High On Fire – The Art of Self-Defense – Review

High On Fire

The Art of Self-Defense (Tee Pee)
by Brian Varney

One of the few true gems to emerge from Man’s Ruin’s splatter-gun approach to releasing records, The Art of Self-Defense is finally back in print, thanks to the folks over at Tee Pee. And even if you have the original version, this reissue has the added bonus of swanky new cover art (a demonic-looking bird swoopin’ down on your ass) and two excellent bonus tracks, one of ’em a Celtic Frost cover.

If you’re in the dark about these guys, get ready for the aural equivalent of an hour-long ass kicking. These eight tracks are not so much songs as ageless slabs of molten granite eroded by the elements into a stone hammer being swung at your head. This is metal at its most tribal; stomping and heavy as fuck without being played especially fast. The band’s attack is unholy, utterly relentless, and loud as the falling of the heavens. A friend of mine videotaped a live performance and, at times, the band was so loud, the sheer volume knocked the camera out of focus.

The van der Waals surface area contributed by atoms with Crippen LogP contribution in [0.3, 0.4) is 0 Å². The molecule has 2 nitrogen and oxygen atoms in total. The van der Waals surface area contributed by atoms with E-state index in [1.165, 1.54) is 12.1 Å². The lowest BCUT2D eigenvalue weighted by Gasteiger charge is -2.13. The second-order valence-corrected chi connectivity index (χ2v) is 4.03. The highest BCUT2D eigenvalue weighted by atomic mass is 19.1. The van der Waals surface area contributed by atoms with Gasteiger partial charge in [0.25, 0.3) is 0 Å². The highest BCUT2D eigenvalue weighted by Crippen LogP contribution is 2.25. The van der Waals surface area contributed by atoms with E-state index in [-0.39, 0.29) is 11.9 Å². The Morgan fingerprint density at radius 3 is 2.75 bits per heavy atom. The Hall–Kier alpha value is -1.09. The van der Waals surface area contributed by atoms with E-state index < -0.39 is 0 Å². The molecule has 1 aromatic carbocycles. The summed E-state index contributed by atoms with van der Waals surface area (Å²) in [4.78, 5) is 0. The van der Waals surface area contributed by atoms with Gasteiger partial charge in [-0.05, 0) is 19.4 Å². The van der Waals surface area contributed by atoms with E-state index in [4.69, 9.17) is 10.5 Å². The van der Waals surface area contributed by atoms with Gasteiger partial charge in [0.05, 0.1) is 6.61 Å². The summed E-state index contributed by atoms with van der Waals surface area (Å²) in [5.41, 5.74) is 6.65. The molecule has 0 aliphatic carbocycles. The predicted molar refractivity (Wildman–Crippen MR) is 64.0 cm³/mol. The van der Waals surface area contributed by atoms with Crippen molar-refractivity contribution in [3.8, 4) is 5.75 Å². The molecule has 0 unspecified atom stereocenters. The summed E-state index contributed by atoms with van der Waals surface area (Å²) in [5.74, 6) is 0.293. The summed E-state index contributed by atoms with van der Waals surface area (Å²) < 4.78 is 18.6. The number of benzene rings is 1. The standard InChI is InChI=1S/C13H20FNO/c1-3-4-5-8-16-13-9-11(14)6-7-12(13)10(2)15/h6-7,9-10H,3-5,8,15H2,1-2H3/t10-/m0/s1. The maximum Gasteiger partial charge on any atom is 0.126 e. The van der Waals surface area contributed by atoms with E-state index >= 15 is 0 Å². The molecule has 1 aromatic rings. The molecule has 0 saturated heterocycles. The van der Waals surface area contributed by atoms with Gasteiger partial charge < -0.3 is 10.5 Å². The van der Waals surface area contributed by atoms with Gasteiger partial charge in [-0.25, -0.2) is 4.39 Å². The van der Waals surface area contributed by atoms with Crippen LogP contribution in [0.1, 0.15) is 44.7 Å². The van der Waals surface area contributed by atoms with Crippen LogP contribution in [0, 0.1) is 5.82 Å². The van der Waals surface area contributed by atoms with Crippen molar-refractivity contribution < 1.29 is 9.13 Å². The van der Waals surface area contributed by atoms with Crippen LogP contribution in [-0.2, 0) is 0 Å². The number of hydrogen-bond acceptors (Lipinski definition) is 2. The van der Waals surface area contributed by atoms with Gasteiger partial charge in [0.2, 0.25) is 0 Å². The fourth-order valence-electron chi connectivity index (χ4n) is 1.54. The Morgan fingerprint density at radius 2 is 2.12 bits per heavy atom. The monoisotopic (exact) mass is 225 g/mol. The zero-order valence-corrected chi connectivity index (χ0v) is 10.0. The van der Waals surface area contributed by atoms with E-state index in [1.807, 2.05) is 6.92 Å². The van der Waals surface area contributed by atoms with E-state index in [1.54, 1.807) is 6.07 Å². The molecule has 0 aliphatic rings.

Produced by Billy Anderson (sorta the stoner/doom Phil Spector), the recording is loud and nasty, all sonic mud and the sick-sounding buzz of Matt Pike’s guitar, a Biblical instrument of destruction played through about 300 Green amps. Sounds a bit gut-churning (and it is), but it fits the jagged edges and rough texture being laid down by this power trio just perfectly. Besides, once you get used to the deafening ringing in your ears and the violent lurching of your innards, the symphonic spasms of your system reacting to these overwhelming foreign bodies gets to be almost pleasurable. Kinda like being high. So check this out and get ready for the May 28 release of the band’s new album on Relapse, at which time the world will end.
(PO Box 20307 New York, NY 10009)